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# Boolean searching

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• 1. Boolean Searching
Improve your database and internet searching with Boolean operators
Carteret Community College Library
Content by Tara Guthrie
• 2. What is Boolean searching?
• Based on a method of logic developed by George Boole, a 19th century English mathematician.
• 3. Most online databases and Internet search engines support Boolean searches.
• 4. Allows you to do effective searches by cutting out many unrelated documents.
• Basic Boolean Operators:
• AND
• Using AND narrows your search.
• 7. It retrieves documents that contain both of the search terms or keywords that you specify.
• 8. The more terms you connect with AND, the fewer search results you will find.
• Example using AND:
Poverty AND Crime
• Documents are retrieved containing both search terms.
• 9. Blue shaded area represents search results.
poverty
crime
• 10. OR
• 11. It retrieves documents that contain either of the search terms or keywords that you specify, but not necessarily both.
• 12. The more terms you connect with OR, the more search results you will find. (Remember: OR gives you more!)
• 13. Use it to search for similar terms.
• Example using OR:
College OR University
• Documents are retrieved containing either search term.
• 14. Gold shaded area represents search results.
College
university
• 15. NOT
• Using NOT narrows your search.
• 16. It retrieves documents that do not contain a search term in your search.
• 17. Use NOT to exclude a term from your search and to find fewer results.
• Example using NOT:
Cats NOT Dogs
• Documents are retrieved containing only information on cats, and nothing on dogs.
• 18. Purple shaded area represents search results.
Cats
Dogs
• 19. Advanced Boolean Search Techniques
• “Quotation Marks”
• 20. (Parentheses)
• “Quotation Marks”
• Using quotation marks narrows your search.
• 21. It requires words to be searched as a phrase in the exact order that you type them within the quotation marks.
• 22. Helpful for searching multiple-word terms, places, or a person’s name.
• Example using “ ”:
• “global warming”
• 23. “New York City”
• 24. “Henry Miller”
Note:Using “quotation marks” will give you different search results than if you use the AND operator between each word without quotes.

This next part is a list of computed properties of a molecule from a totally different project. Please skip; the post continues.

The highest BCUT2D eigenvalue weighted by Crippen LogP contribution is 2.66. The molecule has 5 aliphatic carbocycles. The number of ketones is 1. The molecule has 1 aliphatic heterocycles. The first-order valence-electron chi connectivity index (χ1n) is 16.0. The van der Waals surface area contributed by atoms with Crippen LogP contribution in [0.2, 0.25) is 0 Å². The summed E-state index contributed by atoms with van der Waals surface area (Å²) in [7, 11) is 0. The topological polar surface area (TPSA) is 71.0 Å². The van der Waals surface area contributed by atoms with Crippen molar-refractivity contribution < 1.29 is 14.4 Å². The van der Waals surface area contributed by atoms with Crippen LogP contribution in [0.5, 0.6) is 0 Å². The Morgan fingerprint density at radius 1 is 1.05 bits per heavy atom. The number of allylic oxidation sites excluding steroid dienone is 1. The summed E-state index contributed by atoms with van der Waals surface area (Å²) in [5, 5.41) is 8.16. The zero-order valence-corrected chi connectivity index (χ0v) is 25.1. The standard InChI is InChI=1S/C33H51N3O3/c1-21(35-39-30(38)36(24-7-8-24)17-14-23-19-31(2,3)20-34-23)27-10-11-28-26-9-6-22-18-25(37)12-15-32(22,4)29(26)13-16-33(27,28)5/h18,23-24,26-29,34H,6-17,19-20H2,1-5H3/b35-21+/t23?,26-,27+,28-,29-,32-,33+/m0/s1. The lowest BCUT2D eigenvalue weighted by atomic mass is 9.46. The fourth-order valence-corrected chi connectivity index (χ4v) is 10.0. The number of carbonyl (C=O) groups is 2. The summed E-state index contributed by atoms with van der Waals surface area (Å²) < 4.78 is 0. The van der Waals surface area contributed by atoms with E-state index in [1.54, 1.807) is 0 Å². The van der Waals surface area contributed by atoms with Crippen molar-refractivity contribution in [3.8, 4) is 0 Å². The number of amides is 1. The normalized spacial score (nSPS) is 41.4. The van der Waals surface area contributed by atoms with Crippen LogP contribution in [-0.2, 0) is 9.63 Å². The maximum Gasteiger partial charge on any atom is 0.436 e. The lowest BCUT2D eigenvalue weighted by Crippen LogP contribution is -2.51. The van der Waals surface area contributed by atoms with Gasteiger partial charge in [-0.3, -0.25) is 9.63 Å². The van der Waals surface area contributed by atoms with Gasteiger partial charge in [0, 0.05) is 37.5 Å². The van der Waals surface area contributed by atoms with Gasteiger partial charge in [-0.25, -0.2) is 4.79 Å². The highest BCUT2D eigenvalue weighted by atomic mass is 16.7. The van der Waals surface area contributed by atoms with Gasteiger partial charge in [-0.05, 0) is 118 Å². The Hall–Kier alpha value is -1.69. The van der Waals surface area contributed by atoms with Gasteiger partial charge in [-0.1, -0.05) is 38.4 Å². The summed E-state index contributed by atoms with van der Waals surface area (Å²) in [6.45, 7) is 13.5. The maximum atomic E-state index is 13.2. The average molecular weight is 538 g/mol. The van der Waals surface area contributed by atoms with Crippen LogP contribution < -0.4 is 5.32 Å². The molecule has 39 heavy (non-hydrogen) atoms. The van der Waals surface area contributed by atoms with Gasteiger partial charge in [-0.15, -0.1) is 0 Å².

• 25. (Parentheses)
• (Parentheses) allow you to combine any of the Boolean operators together in combination.
• 26. Use NOT and OR together to limit your search.
• 27. Use AND and OR together to expand your search.
• 28. Using ( ) allows you to combine two possible searches into one, and it saves you time.
• Example #1 Using ( )
“alternative energy” NOT (wind OR solar)
• Using this search string would allow you to find documents about alternative energy, but not wind or solar methods – it would only give you other methods.
• 29. Your search is narrowed by using NOT, and you exclude more by using OR.
• Example #2 Using ( )
“peanut butter” and (salmonella OR “food poisoning”)
• Using this search string allows you to find anything about peanut butter as it relates to salmonella or food poisoning.
• 30. Salmonella and food poisoning are two related terms. So combining them in ( ) with OR helps us find more info.
• How do I know which Boolean Operators to use?
• Sample Question #1
“I want to find information about cloning humans.”
To find information on this topic, you might try a couple of different search strings. Here are two possibilities:
Cloning AND human
“human cloning”
• 35. Sample Question #2
“I want to find information about either Brad Pitt or his wife, Angelina Jolie.”
Suggested search:
• 36. Sample Question #3
“I want to find information about mummies, but not mummies in Egypt.”
Suggested search:
mummies NOT Egypt
• 37. Sample Question #4
“I want to find information about behavior in cats.”
Consider: Is there more than one search term we could use to find cat-related information?
Possible search:
Behavior AND (cats OR felines)
• 38. Sample Question #5
“I want information on designing web sites, but not on specific web design software programs.”